Towards the latter part of last year, I was able to put into words, for the first time, that I suffered from emptiness. After struggling with depression and ongoing mood episodes for years, it was always a fight to find balance. But I never found balance, and try as I may – even with the right meds and healthcare and everything in between – the sadness purveyed. I realised then that perhaps it wasn’t sadness at all, it wasn’t even loneliness. I was just aridly empty, and exhausted from trying to fill the desolation.
Our lives are a throng of activity. Roads are busier, days are overloaded from 9 till 5, inboxes are flooded. For too long I’ve tried to do everything. But it’s not working for me anymore. I’m performing at a sub-optimal level. If I look at my diary on a Monday morning and the schedule is too busy and there’s too much on, I feel anxious, and anxiety doesn’t work for me either. In honour of this new revelation, I am pursuing the art of minimalism.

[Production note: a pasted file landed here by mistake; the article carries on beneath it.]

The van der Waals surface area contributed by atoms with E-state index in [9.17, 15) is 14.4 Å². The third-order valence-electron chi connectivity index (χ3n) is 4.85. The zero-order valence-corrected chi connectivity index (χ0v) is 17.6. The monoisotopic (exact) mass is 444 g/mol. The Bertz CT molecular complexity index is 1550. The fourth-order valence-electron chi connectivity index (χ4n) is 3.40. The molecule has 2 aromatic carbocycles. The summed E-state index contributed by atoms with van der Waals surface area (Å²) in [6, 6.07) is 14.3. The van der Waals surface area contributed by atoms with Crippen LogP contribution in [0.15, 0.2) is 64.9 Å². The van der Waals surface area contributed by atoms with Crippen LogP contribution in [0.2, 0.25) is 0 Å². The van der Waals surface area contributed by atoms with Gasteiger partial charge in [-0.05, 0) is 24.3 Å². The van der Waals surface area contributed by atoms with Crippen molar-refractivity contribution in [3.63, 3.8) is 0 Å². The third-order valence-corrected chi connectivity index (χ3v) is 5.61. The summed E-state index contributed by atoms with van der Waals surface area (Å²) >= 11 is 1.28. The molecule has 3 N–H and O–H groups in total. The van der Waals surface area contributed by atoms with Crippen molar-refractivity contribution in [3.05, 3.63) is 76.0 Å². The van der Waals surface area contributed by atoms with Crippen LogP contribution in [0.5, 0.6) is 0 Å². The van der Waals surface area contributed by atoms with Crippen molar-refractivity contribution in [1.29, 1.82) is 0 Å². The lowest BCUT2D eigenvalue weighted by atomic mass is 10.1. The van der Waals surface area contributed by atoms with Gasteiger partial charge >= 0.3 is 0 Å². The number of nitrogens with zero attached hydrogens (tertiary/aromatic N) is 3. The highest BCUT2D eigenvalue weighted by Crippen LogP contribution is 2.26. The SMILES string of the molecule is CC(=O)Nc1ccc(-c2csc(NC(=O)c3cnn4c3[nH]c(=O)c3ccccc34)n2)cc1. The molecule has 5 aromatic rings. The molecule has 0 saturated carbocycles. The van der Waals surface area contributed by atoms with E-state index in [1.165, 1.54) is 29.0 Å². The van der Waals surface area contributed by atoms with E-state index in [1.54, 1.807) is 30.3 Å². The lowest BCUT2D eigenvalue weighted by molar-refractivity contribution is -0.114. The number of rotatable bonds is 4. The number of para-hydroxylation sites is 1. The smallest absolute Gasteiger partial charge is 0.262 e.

M-3 Architectural&Construction Group is a Ukraine-based firm with a foundation in minimalist and functional design. I came across this bachelor pad whilst compiling a Design Find for House & Garden. It came in a week where I’d had numerous ‘a ha’ moments, and felt the definitive pull to become a minimalist (more on this later). It is quite possibly the most beautiful and sophisticated space I have ever seen.
Danish studio Norm Architects has taken influences from both Scandinavian and Japanese design to create this pared-back gallery and workspace for Kinfolk magazine in central Copenhagen.